The crazy parenting checklist

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October 3, 2013 by Bill

This mom force-feeds gum her baby, I think.

This mom force-feeds gum to her baby, I think.

BBC America today has a story that lists six maddening, crazy parenting trends that drive people bonkers.

Do these trends drive me nuts? Sure. Do I love reading about them? Definitely. I have to admit that weird parents make me laugh. I obviously don’t want their odd decision-making to affect their children, but I guess that since we as parents help shape our kids, it’s inevitable.

As I read through the list I started a personal checklist: How many of these am I guilty of? Let’s try a little self-analysis, shall we?

1. Unacceptable baby names: We very purposely chose what we thought was a classic name for our daughter. We decided on her name while having dinner at a nearby restaurant. We’ve been able to show her the specific table where her name came to us, and there have been no regrets since that day.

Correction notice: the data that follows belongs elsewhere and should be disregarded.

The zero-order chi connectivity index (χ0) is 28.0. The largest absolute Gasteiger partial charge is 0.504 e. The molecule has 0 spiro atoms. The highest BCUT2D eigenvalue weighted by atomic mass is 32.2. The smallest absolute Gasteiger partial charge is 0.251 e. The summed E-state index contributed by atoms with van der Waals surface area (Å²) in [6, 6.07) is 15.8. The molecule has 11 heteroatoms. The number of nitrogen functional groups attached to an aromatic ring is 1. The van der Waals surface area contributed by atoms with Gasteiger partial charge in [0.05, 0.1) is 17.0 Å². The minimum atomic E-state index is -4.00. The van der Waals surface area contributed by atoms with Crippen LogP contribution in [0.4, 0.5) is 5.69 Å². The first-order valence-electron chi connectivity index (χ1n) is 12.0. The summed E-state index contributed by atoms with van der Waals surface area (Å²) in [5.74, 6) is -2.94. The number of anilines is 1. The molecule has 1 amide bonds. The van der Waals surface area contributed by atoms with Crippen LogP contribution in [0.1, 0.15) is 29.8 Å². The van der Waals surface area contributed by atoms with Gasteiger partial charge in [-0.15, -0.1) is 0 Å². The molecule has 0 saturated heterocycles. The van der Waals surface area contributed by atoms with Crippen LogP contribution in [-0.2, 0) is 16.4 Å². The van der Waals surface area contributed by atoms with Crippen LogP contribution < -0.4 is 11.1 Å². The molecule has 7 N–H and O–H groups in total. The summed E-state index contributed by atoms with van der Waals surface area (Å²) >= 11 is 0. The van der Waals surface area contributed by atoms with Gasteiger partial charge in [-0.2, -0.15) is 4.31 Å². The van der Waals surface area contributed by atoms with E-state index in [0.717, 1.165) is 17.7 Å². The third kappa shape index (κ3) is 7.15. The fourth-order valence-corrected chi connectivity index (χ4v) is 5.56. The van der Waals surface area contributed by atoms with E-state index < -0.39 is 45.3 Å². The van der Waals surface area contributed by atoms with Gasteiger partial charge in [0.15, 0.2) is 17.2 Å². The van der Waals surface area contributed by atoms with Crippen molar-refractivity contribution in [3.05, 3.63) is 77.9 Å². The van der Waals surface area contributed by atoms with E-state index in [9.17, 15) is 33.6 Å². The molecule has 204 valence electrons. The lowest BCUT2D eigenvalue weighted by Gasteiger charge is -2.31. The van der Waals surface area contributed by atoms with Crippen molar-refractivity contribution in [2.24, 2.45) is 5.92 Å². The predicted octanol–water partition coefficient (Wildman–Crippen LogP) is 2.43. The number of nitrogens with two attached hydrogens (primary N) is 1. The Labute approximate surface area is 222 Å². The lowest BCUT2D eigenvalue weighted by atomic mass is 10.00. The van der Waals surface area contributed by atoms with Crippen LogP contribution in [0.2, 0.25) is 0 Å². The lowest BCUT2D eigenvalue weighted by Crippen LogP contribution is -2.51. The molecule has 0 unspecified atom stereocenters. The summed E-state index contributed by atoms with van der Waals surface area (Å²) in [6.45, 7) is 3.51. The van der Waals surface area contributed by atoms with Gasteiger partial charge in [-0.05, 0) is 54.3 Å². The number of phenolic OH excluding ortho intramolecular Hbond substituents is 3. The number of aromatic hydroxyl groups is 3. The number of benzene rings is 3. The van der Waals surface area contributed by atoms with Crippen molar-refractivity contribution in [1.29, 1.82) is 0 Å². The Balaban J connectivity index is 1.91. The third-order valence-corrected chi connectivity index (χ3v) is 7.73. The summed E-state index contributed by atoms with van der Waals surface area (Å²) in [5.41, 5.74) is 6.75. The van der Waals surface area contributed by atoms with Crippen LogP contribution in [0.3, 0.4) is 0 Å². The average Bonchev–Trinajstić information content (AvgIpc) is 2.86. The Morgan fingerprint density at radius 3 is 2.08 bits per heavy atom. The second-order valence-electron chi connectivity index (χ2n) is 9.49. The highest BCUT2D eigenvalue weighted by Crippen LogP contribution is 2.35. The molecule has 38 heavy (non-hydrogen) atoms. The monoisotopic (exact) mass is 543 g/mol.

At the same time, I take a strange joy in reading crazy baby names. Trendy names drive me up a wall. I’m not going to list the tags that get me laughing, because I realize it’s kind of mean. Although parents, please remember: That name that seems cute on a newborn could someday scream “don’t judge me, I’m working my way through college” in her 20s and sound downright silly in her older years.

My general guidelines work like this: Don’t name your kid after anything you’d find in a spice rack, don’t name your kid a profession and don’t name your kid after a state.